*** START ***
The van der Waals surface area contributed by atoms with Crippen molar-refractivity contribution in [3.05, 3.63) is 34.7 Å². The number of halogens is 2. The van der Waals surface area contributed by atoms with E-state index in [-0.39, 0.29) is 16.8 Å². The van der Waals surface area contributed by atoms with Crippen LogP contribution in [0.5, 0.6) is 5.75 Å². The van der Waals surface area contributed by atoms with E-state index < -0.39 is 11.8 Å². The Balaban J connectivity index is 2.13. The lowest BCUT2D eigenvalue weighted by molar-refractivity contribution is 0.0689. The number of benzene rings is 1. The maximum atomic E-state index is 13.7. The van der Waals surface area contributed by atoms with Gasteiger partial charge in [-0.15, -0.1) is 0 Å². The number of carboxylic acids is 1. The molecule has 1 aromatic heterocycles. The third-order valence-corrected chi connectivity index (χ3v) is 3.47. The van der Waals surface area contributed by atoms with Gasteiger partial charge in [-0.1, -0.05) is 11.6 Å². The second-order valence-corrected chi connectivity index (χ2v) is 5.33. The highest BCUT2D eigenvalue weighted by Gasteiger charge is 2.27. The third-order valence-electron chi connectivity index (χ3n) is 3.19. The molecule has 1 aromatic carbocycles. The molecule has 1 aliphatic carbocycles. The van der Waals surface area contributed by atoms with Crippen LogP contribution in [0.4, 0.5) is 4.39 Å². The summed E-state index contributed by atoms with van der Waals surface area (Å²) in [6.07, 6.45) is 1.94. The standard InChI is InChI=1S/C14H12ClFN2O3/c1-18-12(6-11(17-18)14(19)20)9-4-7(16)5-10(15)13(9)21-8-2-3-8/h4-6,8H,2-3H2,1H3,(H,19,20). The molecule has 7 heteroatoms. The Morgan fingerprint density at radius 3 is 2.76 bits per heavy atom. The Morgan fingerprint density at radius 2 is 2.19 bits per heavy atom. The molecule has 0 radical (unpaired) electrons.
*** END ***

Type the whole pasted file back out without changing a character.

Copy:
The van der Waals surface area contributed by atoms with Crippen molar-refractivity contribution in [3.05, 3.63) is 34.7 Å². The number of halogens is 2. The van der Waals surface area contributed by atoms with E-state index in [-0.39, 0.29) is 16.8 Å². The van der Waals surface area contributed by atoms with Crippen LogP contribution in [0.5, 0.6) is 5.75 Å². The van der Waals surface area contributed by atoms with E-state index < -0.39 is 11.8 Å². The Balaban J connectivity index is 2.13. The lowest BCUT2D eigenvalue weighted by molar-refractivity contribution is 0.0689. The number of benzene rings is 1. The maximum atomic E-state index is 13.7. The van der Waals surface area contributed by atoms with Gasteiger partial charge in [-0.15, -0.1) is 0 Å². The number of carboxylic acids is 1. The molecule has 1 aromatic heterocycles. The third-order valence-corrected chi connectivity index (χ3v) is 3.47. The van der Waals surface area contributed by atoms with Gasteiger partial charge in [-0.1, -0.05) is 11.6 Å². The second-order valence-corrected chi connectivity index (χ2v) is 5.33. The highest BCUT2D eigenvalue weighted by Gasteiger charge is 2.27. The third-order valence-electron chi connectivity index (χ3n) is 3.19. The molecule has 1 aromatic carbocycles. The molecule has 1 aliphatic carbocycles. The van der Waals surface area contributed by atoms with Crippen LogP contribution in [0.4, 0.5) is 4.39 Å². The summed E-state index contributed by atoms with van der Waals surface area (Å²) in [6.07, 6.45) is 1.94. The standard InChI is InChI=1S/C14H12ClFN2O3/c1-18-12(6-11(17-18)14(19)20)9-4-7(16)5-10(15)13(9)21-8-2-3-8/h4-6,8H,2-3H2,1H3,(H,19,20). The molecule has 7 heteroatoms. The Morgan fingerprint density at radius 3 is 2.76 bits per heavy atom. The Morgan fingerprint density at radius 2 is 2.19 bits per heavy atom. The molecule has 0 radical (unpaired) electrons.